I'm pretty sure the answer would be increased drag due to a larger boundary layer (the layer of air that "sticks" to the object as it moves through the air). Do they feel heavier when you're holding them, or just feel like they have more inertia when you're swinging them?


Do those juggling chainsaws ever tie the throttle down? It seems like the extra angular momentum from a saw running at high RPMs would be very tough to control.

Last edited by Santo Rugger; 08-13-2008 at 12:57 PM.
#18
Old 08-13-2008, 01:54 PM
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Quote:
Originally Posted by goodie
Let's not forget kitten juggling. That would be much harder than anything else, except maybe the tube with the freely moving weight inside, because kittens will try to get away. Also, no one cares about the chainsaw if you drop it, but give a little kitten an owie and the booing starts right away.
I watched the Flying Karamazov Brothers juggle live cats once. The cats were obviously quite sedated - no cat is that mellow. They weren't exactly being flung through the air (it was closer to watching someone do a 3 Card Monte on a table) but the deed got done.
#19
Old 08-13-2008, 02:04 PM
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Quote:
Originally Posted by Santo Rugger
Do they feel heavier when you're holding them, or just feel like they have more inertia when you're swinging them?
They feel "heavier" when you swing them, but not if you just hold them still. If you swing wild when lit, it takes an extra second or two and some more muscle exertion to move them back into the proper path than when unlit, so yeah, I guess inertia is the right word.
#20
Old 08-13-2008, 03:03 PM
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Would a spinning chain (sharp or not) affect how the chainsaw flips in the air? (I'm not sure if "gyroscopic force" is the term that I'm looking for.)
#21
Old 08-13-2008, 03:06 PM
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Quote:
Originally Posted by WhyNot
They feel "heavier" when you swing them, but not if you just hold them still. If you swing wild when lit, it takes an extra second or two and some more muscle exertion to move them back into the proper path than when unlit, so yeah, I guess inertia is the right word.
Yep, it's due to the increased boundary layer. When it's lit, you're effectively doubling the cross sectional surface area exposed to the air. I'm looking for the thread, but you know how the search function goes. I'm interested to see what other people had to say, and why boundary layer wasn't the decided upon answer.
#22
Old 08-13-2008, 03:17 PM
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How many beginning fire chain spinning students are there in your area?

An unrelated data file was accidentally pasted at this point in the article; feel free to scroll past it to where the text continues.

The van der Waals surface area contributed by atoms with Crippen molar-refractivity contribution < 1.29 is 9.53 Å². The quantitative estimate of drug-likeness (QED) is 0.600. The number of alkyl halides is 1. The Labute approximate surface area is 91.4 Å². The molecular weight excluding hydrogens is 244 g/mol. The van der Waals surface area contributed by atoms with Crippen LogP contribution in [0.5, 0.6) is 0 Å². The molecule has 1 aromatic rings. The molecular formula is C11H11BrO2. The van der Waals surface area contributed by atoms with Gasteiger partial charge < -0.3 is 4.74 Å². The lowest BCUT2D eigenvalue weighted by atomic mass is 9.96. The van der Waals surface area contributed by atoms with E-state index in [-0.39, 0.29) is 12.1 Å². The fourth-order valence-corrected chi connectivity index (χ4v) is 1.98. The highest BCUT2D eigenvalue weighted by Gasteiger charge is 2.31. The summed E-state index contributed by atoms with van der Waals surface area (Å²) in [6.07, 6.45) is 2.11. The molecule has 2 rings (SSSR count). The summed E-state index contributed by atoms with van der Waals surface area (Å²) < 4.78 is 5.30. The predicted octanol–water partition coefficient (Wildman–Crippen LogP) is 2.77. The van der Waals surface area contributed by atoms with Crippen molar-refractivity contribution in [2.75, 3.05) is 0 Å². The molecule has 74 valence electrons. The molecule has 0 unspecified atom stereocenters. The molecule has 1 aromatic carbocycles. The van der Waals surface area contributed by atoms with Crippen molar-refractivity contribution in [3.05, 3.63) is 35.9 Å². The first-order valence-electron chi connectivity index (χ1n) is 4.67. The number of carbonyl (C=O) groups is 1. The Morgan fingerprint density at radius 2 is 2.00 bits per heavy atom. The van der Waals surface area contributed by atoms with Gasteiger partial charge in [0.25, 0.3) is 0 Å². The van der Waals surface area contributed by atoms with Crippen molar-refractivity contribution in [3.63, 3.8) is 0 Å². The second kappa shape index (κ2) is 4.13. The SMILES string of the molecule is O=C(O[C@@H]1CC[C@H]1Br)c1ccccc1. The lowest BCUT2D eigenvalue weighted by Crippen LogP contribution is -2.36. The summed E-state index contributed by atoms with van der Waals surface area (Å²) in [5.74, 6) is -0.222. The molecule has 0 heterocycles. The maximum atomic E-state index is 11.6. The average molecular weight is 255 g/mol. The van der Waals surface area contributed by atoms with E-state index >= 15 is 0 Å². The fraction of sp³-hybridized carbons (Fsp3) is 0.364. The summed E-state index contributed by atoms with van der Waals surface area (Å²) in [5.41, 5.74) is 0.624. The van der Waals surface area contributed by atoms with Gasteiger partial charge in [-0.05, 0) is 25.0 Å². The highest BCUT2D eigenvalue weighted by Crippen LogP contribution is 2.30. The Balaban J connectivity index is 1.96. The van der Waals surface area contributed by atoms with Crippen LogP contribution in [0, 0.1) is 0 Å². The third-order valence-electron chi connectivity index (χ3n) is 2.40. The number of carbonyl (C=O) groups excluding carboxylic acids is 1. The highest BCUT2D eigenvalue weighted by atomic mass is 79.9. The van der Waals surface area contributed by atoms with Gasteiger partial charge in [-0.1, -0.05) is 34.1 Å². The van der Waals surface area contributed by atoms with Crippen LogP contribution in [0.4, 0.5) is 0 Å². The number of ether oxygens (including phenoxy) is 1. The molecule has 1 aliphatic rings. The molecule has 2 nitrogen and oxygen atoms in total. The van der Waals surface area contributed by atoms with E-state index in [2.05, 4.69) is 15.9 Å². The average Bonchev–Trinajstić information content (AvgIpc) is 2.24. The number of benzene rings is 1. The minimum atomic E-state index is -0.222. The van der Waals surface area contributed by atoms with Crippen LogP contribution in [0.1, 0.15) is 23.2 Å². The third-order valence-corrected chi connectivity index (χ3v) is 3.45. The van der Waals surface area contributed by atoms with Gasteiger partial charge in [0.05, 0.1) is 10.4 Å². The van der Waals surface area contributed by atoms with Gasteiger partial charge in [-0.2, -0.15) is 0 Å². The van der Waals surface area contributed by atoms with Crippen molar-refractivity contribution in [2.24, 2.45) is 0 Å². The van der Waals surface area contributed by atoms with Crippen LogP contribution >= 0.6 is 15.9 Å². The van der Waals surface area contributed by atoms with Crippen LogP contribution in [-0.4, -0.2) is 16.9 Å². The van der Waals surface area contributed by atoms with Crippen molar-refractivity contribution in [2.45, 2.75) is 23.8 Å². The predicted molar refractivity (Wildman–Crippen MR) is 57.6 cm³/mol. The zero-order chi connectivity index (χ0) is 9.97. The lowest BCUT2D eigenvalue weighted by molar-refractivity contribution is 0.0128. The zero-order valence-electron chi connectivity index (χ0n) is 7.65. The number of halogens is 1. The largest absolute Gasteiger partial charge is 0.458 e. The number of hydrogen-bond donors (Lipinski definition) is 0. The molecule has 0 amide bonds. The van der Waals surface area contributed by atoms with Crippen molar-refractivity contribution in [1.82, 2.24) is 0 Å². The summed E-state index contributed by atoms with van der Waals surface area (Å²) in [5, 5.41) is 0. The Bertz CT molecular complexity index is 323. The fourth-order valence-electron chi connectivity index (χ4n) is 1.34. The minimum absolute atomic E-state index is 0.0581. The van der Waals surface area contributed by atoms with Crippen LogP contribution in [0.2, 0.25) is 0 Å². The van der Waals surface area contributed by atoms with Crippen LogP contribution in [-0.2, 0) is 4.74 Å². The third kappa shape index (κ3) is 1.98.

#23
Old 08-13-2008, 03:26 PM
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Quote:
Originally Posted by Zebra
How many beginning fire chain spinning students are there in your area?
Quite a few, and even more people who are way more advanced than I am. If you're in town (Chicago), check out the firespinning at Foster Street Beach at the full moons. You might find me there.

Although, I'm saddened to say, firespinning seems to be losing popularity as glow-thing spinning is rising. Stupid ravers.

This is my group. We're about as organized as a herd of housecats, though, so the website is barely bare bones. I was not, I assure you, responsible for the "y" thing.
#24
Old 08-13-2008, 07:58 PM
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Quote:
Originally Posted by Rucksinator
Would a spinning chain (sharp or not) affect how the chainsaw flips in the air? (I'm not sure if "gyroscopic force" is the term that I'm looking for.)
I'm thinking the engine would impart more torque than the saw chain. Maybe not. The chain on most saws stops if you aren't pulling on the throttle. Even with all the safety features, I suppose there are still sawyers called Stubby or Lefty.
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#25
Old 08-13-2008, 08:20 PM
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There used to be a guy at Venice Beach (for you non-So. Californians, Venice is a magnet for bizarre street performers) who would juggle a running chain saw, an apple, and a peanut M&M. He would even wow the crowd by taking random bites out of the apple during his act. Funny thing was, his arms were full of long horrible looking scars....I presumed from the chain saw, but I'm not sure. Anyway, to answer the OP's question, I don't think any sane person is ever ready to start juggling running chain saws.
#26
Old 08-13-2008, 08:27 PM
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Quote:
Originally Posted by Enola Gay
Funny thing was, his arms were full of long horrible looking scars....I presumed from the chain saw, but I'm not sure.
I'd vote "stage makeup." What better way to ramp up the suspense than providing "evidence" that accidents have happened--and if it happened once or twice or a dozen times...